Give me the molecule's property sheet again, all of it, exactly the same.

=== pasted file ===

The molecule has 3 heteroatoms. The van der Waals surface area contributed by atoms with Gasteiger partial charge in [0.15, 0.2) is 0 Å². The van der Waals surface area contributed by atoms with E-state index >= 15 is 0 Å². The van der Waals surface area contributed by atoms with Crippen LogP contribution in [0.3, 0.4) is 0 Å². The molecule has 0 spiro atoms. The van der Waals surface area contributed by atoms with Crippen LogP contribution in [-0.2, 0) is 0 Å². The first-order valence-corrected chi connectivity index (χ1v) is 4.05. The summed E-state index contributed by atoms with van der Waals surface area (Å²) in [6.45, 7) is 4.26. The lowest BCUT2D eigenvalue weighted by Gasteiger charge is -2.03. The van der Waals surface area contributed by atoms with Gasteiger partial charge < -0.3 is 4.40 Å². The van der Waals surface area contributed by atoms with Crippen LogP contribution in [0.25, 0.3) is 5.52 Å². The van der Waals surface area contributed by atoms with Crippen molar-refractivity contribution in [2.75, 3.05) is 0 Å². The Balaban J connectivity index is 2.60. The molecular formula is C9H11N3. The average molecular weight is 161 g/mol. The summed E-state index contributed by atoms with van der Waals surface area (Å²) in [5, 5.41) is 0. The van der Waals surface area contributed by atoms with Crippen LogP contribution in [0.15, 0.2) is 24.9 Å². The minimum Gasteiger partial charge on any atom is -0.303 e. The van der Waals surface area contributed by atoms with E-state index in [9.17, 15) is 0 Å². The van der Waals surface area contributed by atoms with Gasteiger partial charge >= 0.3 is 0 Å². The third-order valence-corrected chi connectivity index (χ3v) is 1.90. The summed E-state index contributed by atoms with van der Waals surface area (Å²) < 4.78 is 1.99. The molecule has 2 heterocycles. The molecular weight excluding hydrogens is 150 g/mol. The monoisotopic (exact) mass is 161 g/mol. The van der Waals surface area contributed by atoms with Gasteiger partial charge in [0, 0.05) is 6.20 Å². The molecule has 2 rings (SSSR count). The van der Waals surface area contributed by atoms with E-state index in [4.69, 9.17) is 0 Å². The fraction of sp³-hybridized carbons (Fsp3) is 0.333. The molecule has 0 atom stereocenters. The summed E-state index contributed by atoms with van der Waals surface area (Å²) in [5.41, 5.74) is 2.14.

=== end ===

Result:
The molecule has 3 heteroatoms. The van der Waals surface area contributed by atoms with Gasteiger partial charge in [0.15, 0.2) is 0 Å². The van der Waals surface area contributed by atoms with E-state index >= 15 is 0 Å². The van der Waals surface area contributed by atoms with Crippen LogP contribution in [0.3, 0.4) is 0 Å². The molecule has 0 spiro atoms. The van der Waals surface area contributed by atoms with Crippen LogP contribution in [-0.2, 0) is 0 Å². The first-order valence-corrected chi connectivity index (χ1v) is 4.05. The summed E-state index contributed by atoms with van der Waals surface area (Å²) in [6.45, 7) is 4.26. The lowest BCUT2D eigenvalue weighted by Gasteiger charge is -2.03. The van der Waals surface area contributed by atoms with Gasteiger partial charge < -0.3 is 4.40 Å². The van der Waals surface area contributed by atoms with Crippen LogP contribution in [0.25, 0.3) is 5.52 Å². The van der Waals surface area contributed by atoms with Crippen molar-refractivity contribution in [2.75, 3.05) is 0 Å². The Balaban J connectivity index is 2.60. The molecular formula is C9H11N3. The average molecular weight is 161 g/mol. The summed E-state index contributed by atoms with van der Waals surface area (Å²) in [5, 5.41) is 0. The van der Waals surface area contributed by atoms with Crippen LogP contribution in [0.15, 0.2) is 24.9 Å². The minimum Gasteiger partial charge on any atom is -0.303 e. The van der Waals surface area contributed by atoms with E-state index in [9.17, 15) is 0 Å². The van der Waals surface area contributed by atoms with Gasteiger partial charge >= 0.3 is 0 Å². The third-order valence-corrected chi connectivity index (χ3v) is 1.90. The summed E-state index contributed by atoms with van der Waals surface area (Å²) < 4.78 is 1.99. The molecule has 2 heterocycles. The molecular weight excluding hydrogens is 150 g/mol. The monoisotopic (exact) mass is 161 g/mol. The van der Waals surface area contributed by atoms with Gasteiger partial charge in [0, 0.05) is 6.20 Å². The molecule has 2 rings (SSSR count). The van der Waals surface area contributed by atoms with E-state index in [4.69, 9.17) is 0 Å². The fraction of sp³-hybridized carbons (Fsp3) is 0.333. The molecule has 0 atom stereocenters. The summed E-state index contributed by atoms with van der Waals surface area (Å²) in [5.41, 5.74) is 2.14.